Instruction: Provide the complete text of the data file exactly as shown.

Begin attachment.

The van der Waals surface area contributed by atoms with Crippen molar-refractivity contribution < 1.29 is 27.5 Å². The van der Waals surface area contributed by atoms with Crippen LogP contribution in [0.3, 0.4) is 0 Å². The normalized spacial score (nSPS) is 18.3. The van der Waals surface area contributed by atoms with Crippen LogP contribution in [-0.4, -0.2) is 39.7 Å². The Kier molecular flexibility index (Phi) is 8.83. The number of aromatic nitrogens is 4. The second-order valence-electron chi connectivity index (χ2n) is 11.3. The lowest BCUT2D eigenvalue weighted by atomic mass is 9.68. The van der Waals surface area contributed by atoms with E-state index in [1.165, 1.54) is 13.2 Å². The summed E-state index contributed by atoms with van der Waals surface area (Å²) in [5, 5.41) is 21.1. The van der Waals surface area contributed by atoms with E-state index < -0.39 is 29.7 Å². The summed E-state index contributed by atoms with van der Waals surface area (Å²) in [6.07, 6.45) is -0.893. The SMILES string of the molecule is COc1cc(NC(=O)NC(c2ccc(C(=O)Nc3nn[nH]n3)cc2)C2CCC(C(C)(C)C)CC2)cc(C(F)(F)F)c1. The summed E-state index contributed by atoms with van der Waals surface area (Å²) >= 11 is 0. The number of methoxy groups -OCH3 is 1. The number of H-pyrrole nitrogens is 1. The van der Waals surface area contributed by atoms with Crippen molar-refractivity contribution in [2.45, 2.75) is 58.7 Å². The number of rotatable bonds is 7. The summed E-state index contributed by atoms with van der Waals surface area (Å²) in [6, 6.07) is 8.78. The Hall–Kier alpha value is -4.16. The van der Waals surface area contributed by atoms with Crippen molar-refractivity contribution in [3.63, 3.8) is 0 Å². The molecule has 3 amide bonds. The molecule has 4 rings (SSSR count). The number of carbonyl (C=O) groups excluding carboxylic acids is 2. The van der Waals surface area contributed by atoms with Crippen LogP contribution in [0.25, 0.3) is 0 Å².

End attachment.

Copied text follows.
The van der Waals surface area contributed by atoms with Crippen molar-refractivity contribution < 1.29 is 27.5 Å². The van der Waals surface area contributed by atoms with Crippen LogP contribution in [0.3, 0.4) is 0 Å². The normalized spacial score (nSPS) is 18.3. The van der Waals surface area contributed by atoms with Crippen LogP contribution in [-0.4, -0.2) is 39.7 Å². The Kier molecular flexibility index (Phi) is 8.83. The number of aromatic nitrogens is 4. The second-order valence-electron chi connectivity index (χ2n) is 11.3. The lowest BCUT2D eigenvalue weighted by atomic mass is 9.68. The van der Waals surface area contributed by atoms with E-state index in [1.165, 1.54) is 13.2 Å². The summed E-state index contributed by atoms with van der Waals surface area (Å²) in [5, 5.41) is 21.1. The van der Waals surface area contributed by atoms with E-state index < -0.39 is 29.7 Å². The summed E-state index contributed by atoms with van der Waals surface area (Å²) in [6.07, 6.45) is -0.893. The SMILES string of the molecule is COc1cc(NC(=O)NC(c2ccc(C(=O)Nc3nn[nH]n3)cc2)C2CCC(C(C)(C)C)CC2)cc(C(F)(F)F)c1. The summed E-state index contributed by atoms with van der Waals surface area (Å²) >= 11 is 0. The number of methoxy groups -OCH3 is 1. The number of H-pyrrole nitrogens is 1. The van der Waals surface area contributed by atoms with Crippen molar-refractivity contribution in [2.45, 2.75) is 58.7 Å². The number of rotatable bonds is 7. The summed E-state index contributed by atoms with van der Waals surface area (Å²) in [6, 6.07) is 8.78. The Hall–Kier alpha value is -4.16. The van der Waals surface area contributed by atoms with Crippen molar-refractivity contribution in [3.63, 3.8) is 0 Å². The molecule has 3 amide bonds. The molecule has 4 rings (SSSR count). The number of carbonyl (C=O) groups excluding carboxylic acids is 2. The van der Waals surface area contributed by atoms with Crippen LogP contribution in [0.25, 0.3) is 0 Å².